Pakistan, on Wednesday, deferred the approvals of four key agreements between the government and K-Electric, the country’s largest integrated power distribution company. This decision arose due to objections raised by some members of a cabinet body during a meeting of the Economic Coordination Committee of the Cabinet.

The drafts under discussion included the Power Purchase Agency Agreement (PPAA), Interconnection Agreement, Tariff Differential Subsidy Agreement, and Mediation Agreement, as per the finance ministry. However, the final approval was postponed due to several observations made by the ECC members, necessitating another huddle.

“The ECC discussed the draft agreements in detail and asked the Power Division to provide further information and detailed working to clarify the observations raised by ECC,” stated the Ministry of Finance press release. The matter will be revisited in the next meeting after the additional information is provided.

The Power Division explained that the agreements were prepared based on the recommendations of the task force formed by the prime minister to address issues between KE and various government entities. If approved, these agreements would resolve longstanding issues, streamlining regular payments to prevent an increase in circular debt, according to the finance ministry.

Prime Minister Anwaarul Haq Kakar had recently committed to resolving the ongoing dispute between KE and the government during his visit to the Gulf countries. The Saudi-based Aljomaih Group is the largest single shareholder in KE. The ECC meeting had been called on the prime minister’s instructions to approve the draft agreements.

A senior finance ministry official mentioned that the ECC would reconvene, possibly on Friday or early next week, with hopes of addressing the members’ observations through the provision of additional information by the Power Division.

An additional concern discussed during the meeting was KE’s need to add extra generation capacity to meet demand, along with timely provision of agreed subsidies. There was a proposal to offer the Jamshoro power plant to KE, but this cannot proceed without privatising the plant set up with public funds.

Read K-Electric sees no impact of inflation on power bills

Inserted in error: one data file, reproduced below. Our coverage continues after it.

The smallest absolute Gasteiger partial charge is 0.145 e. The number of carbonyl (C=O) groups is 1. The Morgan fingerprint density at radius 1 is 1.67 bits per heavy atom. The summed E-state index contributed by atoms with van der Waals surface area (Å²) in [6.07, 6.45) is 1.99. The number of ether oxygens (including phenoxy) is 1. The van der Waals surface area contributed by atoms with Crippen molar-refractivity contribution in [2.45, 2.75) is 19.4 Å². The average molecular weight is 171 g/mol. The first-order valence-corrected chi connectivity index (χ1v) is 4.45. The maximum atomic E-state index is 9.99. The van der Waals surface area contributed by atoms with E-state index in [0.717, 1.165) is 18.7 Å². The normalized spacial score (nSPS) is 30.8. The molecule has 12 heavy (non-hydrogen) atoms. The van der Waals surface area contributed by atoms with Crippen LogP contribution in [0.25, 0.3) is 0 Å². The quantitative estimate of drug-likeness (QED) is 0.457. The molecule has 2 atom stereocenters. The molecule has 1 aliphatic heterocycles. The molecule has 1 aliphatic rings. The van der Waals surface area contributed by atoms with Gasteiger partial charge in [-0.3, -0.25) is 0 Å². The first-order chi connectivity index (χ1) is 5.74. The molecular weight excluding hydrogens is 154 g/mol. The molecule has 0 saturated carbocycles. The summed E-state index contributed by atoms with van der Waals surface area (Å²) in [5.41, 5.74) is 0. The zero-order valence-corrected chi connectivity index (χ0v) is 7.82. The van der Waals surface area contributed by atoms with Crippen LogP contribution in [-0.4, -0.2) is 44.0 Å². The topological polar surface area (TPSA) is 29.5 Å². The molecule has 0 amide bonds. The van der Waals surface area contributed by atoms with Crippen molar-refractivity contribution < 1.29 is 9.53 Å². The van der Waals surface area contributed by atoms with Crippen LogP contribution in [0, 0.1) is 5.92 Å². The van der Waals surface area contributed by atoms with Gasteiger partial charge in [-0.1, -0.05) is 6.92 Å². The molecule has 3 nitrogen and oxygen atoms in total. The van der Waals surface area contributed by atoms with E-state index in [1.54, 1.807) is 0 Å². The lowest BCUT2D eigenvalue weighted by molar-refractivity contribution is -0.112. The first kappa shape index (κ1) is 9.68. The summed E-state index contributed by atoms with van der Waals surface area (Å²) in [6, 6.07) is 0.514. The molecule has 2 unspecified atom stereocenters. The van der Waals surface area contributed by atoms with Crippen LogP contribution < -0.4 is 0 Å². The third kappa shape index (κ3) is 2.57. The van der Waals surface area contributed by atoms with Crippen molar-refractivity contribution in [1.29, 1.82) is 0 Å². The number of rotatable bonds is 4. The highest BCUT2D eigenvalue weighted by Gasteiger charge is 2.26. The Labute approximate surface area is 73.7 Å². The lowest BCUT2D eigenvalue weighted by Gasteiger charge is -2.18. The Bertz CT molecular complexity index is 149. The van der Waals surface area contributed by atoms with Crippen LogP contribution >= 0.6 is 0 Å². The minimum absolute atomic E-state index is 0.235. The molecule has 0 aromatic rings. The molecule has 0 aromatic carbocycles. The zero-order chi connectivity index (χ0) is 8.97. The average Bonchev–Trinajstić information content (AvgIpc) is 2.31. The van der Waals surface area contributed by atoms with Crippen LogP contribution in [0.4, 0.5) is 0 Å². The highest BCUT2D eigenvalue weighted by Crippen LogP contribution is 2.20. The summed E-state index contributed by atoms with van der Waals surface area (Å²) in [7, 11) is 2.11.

The four agreements under consideration aim to address power supply issues, provide subsidies, and handle power purchases by KE from the Central Power Purchase Agency. The current arrangement lacks legal backing, and these agreements are crucial to formalise the relationship between KE and the government.

A power purchase agreement between KE and NTDC was signed in 2010 for the sale and purchase of power up to 50MW. The agreement remained in effect for five years until January 25, 2015. However, the Sindh High Court issued a restraining order against the government and NTDC, preventing interference in the PPA. The court directed NTDC to continue supplying electricity to KE.

Sources said that the Finance Division raised objections to the Power Division’s proposal of authorising the finance ministry to sign the tariff differential subsidy agreements on behalf of the federal government. The finance ministry argued that electricity matters fall under the Power Division’s domain, and issues related to generation, transmission, and distribution, including subsidy provision, remain within the Power Division’s mandate. The finance ministry, while supporting the drafts of the agreements for dispute resolution, refused to sign the agreement on behalf of the federal government. It was of the view that these agreements should not impose additional financial burdens beyond budgeted subsidies.

Regarding inflation, the ECC was briefed by the Ministry of Planning, stating that inflationary pressures persist, albeit having declined from its peak of 38% in May 2023. Recent energy price adjustments have interrupted the downward trajectory, causing inflation to spike in November 2023 to 29.2%.

Published in The Express Tribune, December 14th, 2023.

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